John Dudoit attributes his well-being to his family’s support and the help he received from a VA psychiatrist.

John Dudoit attributes his well-being to his family’s support and the help he received from a VA psychiatrist.

John “Longie” Dudoit returned to Moloka‘i in 1969 after a year in the infantry in Vietnam and married his high school sweetheart.

“But something wasn’t right,” John recalls. “In our first years of marriage, Lorna stood by me but couldn’t understand what was happening.”

Back then, post-traumatic stress disorder (PTSD) wasn’t widely understood. It was difficult for veterans to get help. “My wife’s strength was the only thing that kept me going,” John says. “But along the way, I knew I needed help.”

John credits Dr. Kathleen McNamara, a Veterans Administration psychiatrist, with helping him work through his PTSD. John now runs the nonprofit Molokai Veterans Caring for Veterans, helping them attain VA medical services. John says the keys are persistence and asking for help, something veterans may be reluctant to do.

In West Hawai‘i, Lori Smith-Starnes helps Big Island veterans as an Elizabeth Dole Foundation Fellow. The foundation works to empower and support military caregivers. Lori is a military caregiver and volunteer who reaches out to veterans about the services available to them and their families. Most veterans know services are available, but may not know where to get information.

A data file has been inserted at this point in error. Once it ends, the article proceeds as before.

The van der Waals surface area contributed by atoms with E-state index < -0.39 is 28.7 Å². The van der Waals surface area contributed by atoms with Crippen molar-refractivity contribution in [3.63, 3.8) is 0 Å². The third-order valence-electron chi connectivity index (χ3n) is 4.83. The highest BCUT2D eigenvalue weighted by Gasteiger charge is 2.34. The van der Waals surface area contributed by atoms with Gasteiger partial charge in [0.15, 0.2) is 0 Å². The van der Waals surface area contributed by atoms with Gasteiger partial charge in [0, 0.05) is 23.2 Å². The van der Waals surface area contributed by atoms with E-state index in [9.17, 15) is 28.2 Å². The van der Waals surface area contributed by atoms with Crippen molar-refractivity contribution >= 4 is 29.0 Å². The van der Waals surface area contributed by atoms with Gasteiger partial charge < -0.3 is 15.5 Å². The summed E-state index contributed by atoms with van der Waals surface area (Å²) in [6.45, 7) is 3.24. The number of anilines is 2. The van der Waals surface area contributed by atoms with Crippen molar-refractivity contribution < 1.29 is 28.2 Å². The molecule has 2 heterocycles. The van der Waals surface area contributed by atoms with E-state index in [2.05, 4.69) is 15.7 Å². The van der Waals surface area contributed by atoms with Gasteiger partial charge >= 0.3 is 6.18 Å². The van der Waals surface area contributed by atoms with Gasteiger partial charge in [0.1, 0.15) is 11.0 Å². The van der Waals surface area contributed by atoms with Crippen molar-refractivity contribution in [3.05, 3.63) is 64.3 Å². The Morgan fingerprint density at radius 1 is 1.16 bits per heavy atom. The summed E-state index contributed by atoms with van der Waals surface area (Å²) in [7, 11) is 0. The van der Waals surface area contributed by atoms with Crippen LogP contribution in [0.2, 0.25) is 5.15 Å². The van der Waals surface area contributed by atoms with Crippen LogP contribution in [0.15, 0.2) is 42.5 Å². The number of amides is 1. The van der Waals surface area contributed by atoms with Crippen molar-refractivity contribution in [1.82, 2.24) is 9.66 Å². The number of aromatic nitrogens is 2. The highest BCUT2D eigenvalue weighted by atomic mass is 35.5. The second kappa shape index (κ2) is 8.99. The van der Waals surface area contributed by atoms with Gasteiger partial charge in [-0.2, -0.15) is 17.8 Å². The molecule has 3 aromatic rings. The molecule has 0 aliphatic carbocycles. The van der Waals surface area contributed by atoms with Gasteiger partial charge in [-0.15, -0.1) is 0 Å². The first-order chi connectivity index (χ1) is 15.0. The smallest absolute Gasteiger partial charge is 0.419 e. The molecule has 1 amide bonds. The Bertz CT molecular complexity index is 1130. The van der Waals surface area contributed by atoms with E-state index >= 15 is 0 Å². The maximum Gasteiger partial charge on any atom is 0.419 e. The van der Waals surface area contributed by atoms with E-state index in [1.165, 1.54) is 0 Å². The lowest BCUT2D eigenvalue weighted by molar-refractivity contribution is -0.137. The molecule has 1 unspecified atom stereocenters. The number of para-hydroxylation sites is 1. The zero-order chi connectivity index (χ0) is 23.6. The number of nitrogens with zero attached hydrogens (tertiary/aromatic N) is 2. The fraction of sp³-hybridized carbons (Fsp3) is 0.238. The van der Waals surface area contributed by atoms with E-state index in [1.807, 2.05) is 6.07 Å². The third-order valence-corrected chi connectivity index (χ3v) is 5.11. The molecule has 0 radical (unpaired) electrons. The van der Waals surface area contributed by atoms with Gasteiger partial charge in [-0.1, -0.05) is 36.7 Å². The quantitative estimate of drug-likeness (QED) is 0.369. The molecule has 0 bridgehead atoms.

For example, veteran and military caregivers may qualify for a stipend so they can get paid for caregiving, counseling services and respite care.

Lori is a caregiver for her husband Dave, an Army veteran who has PTSD, severe headaches and other effects from a traumatic brain injury he suffered in Iraq. Lori is able to talk to other veterans and caregivers from her own experiences.

She says veterans with PTSD may get frustrated and give up because of the paperwork involved with VA care. But the foundation, Wounded Warriors Project and other nonprofits can help. AARP also helps military and veteran caregivers.

Of the 53 million caregivers in America, 5.5 million are caring for a wounded or disabled veteran. A growing number of caregivers are millennials and teenagers; one in four is a millennial.

Young caregivers include Kamile and Kaleo Kapanui of Kaua‘i, who put college on hold to care for their grandfather, Bobby Nawai, a veteran living with dementia. The Kapanuis were profiled in the documentary Sky Blossom. “School will always be here. Grandpa won’t,” says Kamile. Filmmaker Richard Lui says the Kapanuis and young people like them are unsung heros. They are “the next Greatest Generation,” he says.

John and Lori agree that family caregivers are key in caring for veterans.

“I thought I had given up, too,” John says. “But family strength keeps us going.”

Nonprofit resources for military/veteran caregivers: